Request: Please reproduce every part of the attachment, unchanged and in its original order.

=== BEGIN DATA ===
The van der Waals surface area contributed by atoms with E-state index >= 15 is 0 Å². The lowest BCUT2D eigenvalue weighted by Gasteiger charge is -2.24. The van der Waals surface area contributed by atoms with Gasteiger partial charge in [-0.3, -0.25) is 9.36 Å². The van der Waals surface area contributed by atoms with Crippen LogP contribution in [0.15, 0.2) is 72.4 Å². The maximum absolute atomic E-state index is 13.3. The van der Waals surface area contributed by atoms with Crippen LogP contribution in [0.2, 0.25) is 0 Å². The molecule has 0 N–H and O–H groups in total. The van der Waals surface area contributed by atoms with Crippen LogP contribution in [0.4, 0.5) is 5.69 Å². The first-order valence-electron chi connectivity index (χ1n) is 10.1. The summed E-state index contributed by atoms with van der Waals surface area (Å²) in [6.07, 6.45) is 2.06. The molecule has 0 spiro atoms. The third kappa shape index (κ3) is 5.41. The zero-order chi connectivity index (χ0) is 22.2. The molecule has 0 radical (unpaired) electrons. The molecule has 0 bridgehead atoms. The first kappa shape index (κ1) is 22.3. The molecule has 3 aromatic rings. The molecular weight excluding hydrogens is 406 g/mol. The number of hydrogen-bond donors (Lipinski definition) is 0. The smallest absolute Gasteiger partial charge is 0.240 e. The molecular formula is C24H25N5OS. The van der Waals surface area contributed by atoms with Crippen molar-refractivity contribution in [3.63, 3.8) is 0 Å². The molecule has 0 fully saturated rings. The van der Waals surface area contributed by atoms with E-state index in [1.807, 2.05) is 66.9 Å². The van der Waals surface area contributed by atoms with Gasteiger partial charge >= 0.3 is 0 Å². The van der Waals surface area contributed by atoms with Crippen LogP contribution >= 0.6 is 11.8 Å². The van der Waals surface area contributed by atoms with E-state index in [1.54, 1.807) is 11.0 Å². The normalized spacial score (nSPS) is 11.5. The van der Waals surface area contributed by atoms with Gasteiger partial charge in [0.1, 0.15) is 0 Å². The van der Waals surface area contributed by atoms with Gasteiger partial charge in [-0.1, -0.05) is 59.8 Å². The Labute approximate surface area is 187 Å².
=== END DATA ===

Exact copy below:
The van der Waals surface area contributed by atoms with E-state index >= 15 is 0 Å². The lowest BCUT2D eigenvalue weighted by Gasteiger charge is -2.24. The van der Waals surface area contributed by atoms with Gasteiger partial charge in [-0.3, -0.25) is 9.36 Å². The van der Waals surface area contributed by atoms with Crippen LogP contribution in [0.15, 0.2) is 72.4 Å². The maximum absolute atomic E-state index is 13.3. The van der Waals surface area contributed by atoms with Crippen LogP contribution in [0.2, 0.25) is 0 Å². The molecule has 0 N–H and O–H groups in total. The van der Waals surface area contributed by atoms with Crippen LogP contribution in [0.4, 0.5) is 5.69 Å². The first-order valence-electron chi connectivity index (χ1n) is 10.1. The summed E-state index contributed by atoms with van der Waals surface area (Å²) in [6.07, 6.45) is 2.06. The molecule has 0 spiro atoms. The third kappa shape index (κ3) is 5.41. The zero-order chi connectivity index (χ0) is 22.2. The molecule has 0 radical (unpaired) electrons. The molecule has 0 bridgehead atoms. The first kappa shape index (κ1) is 22.3. The molecule has 3 aromatic rings. The molecular weight excluding hydrogens is 406 g/mol. The number of hydrogen-bond donors (Lipinski definition) is 0. The smallest absolute Gasteiger partial charge is 0.240 e. The molecular formula is C24H25N5OS. The van der Waals surface area contributed by atoms with Crippen molar-refractivity contribution in [3.63, 3.8) is 0 Å². The molecule has 0 fully saturated rings. The van der Waals surface area contributed by atoms with E-state index in [1.807, 2.05) is 66.9 Å². The van der Waals surface area contributed by atoms with Gasteiger partial charge >= 0.3 is 0 Å². The van der Waals surface area contributed by atoms with Crippen LogP contribution >= 0.6 is 11.8 Å². The van der Waals surface area contributed by atoms with E-state index in [1.54, 1.807) is 11.0 Å². The normalized spacial score (nSPS) is 11.5. The van der Waals surface area contributed by atoms with Gasteiger partial charge in [0.1, 0.15) is 0 Å². The van der Waals surface area contributed by atoms with Gasteiger partial charge in [-0.1, -0.05) is 59.8 Å². The Labute approximate surface area is 187 Å².